After several attempts I had a pile of oily rags, messy hands and broken
pastels.  It was not looking good and well after midnight.

Eventually I had an image to show for my efforts and I will share it with you now.

'Night Heat'   Oil pastels on canvas board 10 x 12 inches


I have to be honest, I did not like this experience.
This will be my first and last time.

  You might be thinking I am too hasty and I should give myself time to improve.
That could be true and if I was excited by the mark-making I would continue.

I shared my photograph with others asking for their thoughts.
Some liked the colours but others felt the work didn't look like mine and I agree.
It lacks my painterly handwriting.

My oil paintings are mostly energetic and textured.
This pastel painting lacks the vitality I can usually feel as a work comes to life.

Return to old pastures...

A friend said  "...sometimes you need to go somewhere you don't like
to realise your own place is right for you".

Wet Marsh   Oils on stretched canvas  8 x 8 inches

My way of working...

A welcome return to the sculptural qualities of oils.

East Coast Mud Flats  Oils on canvas board 6 x 6 inches

I experienced the unfamiliar and embraced change.
Now it is back to my brushes and knife.  

All for now...until next Monday
Thank you for visiting. 



Monday, 12 March 2018


Hello and welcome to my Monday Blog

It was a week of scraped down paint from a canvas undergoing change.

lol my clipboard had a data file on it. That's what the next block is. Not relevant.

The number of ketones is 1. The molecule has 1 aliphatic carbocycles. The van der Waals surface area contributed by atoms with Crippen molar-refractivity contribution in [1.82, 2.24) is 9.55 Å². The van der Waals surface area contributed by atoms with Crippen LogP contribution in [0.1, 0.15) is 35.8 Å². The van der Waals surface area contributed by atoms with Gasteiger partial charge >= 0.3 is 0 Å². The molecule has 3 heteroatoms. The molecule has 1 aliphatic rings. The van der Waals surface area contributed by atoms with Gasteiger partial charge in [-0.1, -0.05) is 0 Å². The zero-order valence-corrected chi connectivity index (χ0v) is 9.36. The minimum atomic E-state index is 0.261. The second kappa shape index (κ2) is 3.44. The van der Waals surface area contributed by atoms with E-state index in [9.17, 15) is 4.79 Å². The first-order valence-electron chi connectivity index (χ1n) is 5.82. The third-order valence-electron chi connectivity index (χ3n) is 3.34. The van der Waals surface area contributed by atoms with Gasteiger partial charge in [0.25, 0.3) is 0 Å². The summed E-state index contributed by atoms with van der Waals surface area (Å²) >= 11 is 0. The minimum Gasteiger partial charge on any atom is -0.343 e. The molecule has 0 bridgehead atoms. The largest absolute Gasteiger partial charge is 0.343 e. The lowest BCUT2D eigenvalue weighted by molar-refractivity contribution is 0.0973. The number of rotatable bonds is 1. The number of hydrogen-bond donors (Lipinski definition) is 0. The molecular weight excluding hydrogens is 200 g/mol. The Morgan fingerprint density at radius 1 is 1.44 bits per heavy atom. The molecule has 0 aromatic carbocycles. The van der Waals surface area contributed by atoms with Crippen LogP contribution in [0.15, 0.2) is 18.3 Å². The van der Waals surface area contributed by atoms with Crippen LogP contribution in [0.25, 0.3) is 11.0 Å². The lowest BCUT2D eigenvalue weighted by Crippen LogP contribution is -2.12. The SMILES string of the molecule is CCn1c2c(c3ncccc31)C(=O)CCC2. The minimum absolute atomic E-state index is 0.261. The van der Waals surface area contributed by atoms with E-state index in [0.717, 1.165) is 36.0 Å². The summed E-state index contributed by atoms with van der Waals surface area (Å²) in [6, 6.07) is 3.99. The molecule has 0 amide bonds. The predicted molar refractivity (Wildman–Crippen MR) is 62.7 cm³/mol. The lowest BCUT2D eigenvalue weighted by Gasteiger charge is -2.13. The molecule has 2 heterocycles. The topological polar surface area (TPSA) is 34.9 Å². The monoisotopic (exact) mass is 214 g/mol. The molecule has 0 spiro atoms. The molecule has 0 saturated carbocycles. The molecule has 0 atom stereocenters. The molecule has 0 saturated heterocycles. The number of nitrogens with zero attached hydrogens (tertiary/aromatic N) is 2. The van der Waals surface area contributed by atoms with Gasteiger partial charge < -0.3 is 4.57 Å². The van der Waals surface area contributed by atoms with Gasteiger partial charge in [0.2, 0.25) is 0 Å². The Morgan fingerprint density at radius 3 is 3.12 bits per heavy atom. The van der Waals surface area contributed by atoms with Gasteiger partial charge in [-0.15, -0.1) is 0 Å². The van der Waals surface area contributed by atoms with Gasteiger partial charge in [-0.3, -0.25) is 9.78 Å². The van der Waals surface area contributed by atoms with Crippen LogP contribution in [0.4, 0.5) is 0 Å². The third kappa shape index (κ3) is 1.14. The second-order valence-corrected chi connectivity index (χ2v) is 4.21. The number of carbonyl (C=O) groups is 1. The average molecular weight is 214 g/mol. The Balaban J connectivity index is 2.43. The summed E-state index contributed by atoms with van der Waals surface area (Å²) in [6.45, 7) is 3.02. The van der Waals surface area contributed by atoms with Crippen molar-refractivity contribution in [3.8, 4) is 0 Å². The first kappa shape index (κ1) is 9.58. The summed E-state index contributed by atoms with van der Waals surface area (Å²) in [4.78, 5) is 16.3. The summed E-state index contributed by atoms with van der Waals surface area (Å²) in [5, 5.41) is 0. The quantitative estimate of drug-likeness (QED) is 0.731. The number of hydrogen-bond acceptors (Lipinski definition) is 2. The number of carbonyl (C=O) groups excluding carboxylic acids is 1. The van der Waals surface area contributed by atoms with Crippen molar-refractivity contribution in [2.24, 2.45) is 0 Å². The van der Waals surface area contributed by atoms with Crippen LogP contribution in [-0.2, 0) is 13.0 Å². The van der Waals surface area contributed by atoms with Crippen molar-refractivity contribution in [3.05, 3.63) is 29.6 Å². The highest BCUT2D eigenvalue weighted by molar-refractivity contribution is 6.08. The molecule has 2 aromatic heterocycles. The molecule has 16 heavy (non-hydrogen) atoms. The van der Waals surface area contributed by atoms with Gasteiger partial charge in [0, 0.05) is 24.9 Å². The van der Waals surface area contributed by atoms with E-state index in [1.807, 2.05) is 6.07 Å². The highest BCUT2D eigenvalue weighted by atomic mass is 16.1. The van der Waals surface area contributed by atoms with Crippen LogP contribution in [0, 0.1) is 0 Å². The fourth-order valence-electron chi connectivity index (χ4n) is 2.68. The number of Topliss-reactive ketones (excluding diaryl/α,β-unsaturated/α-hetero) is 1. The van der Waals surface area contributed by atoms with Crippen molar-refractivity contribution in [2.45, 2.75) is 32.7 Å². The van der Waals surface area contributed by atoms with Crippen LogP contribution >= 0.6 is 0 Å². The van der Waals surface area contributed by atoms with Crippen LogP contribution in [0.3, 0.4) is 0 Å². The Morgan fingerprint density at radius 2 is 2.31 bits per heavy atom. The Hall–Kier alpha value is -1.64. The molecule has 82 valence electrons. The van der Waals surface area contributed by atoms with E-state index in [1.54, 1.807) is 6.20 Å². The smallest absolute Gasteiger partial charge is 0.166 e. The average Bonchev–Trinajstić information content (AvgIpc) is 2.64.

Not wishing to waste the expensive oils I decided to use them for underpainting.

These small 8 x 8 inch canvases were ideal for the job.
I spread the blue paint over the surface and added darker green to give some variety.

Another pile of paint was purple red.  Using a knife I spread this on top.
With just a few marks I had made the beginnings of some seascapes.

Another canvas, 16 x 16 inches was also used for my recycling.

Some of the blue green paint was mixed with cold wax medium.
I spread some over the dry surface and scraped it back a little.

The image has a mysterious feeling.

Making places...

My small canvases were left to dry and then I began teasing out an
 abstracted land/seascape.  Using a brush, knife and a little cold wax I kept the 
marks loose and free.   Some scraping back revealed the underpainting in places. 

I finished three...the fourth was a disaster!
However, I rubbed it down and will rework it later.

I am preparing these small pieces for an Art Market at the end of June.

This piece had some Venetian Red added for impact.

Blues and purples emerged as I scraped.

Some light Cobalt blue was swept across this surface.

Making acquaintances...

One of my favourite relaxations is finding other artists around the world.
I search the web for painters.  This week I found Nicholas Wilton.

He lives and paints in California and has a Sunday blog.
His work is abstract mostly on a large scale using oils and cold wax.

If you are interested, his web address is

That's all for now...Until next Monday
Thank you for visiting.

Monday, 5 March 2018

Capturing the moment.

Hello and welcome to my Monday Blog.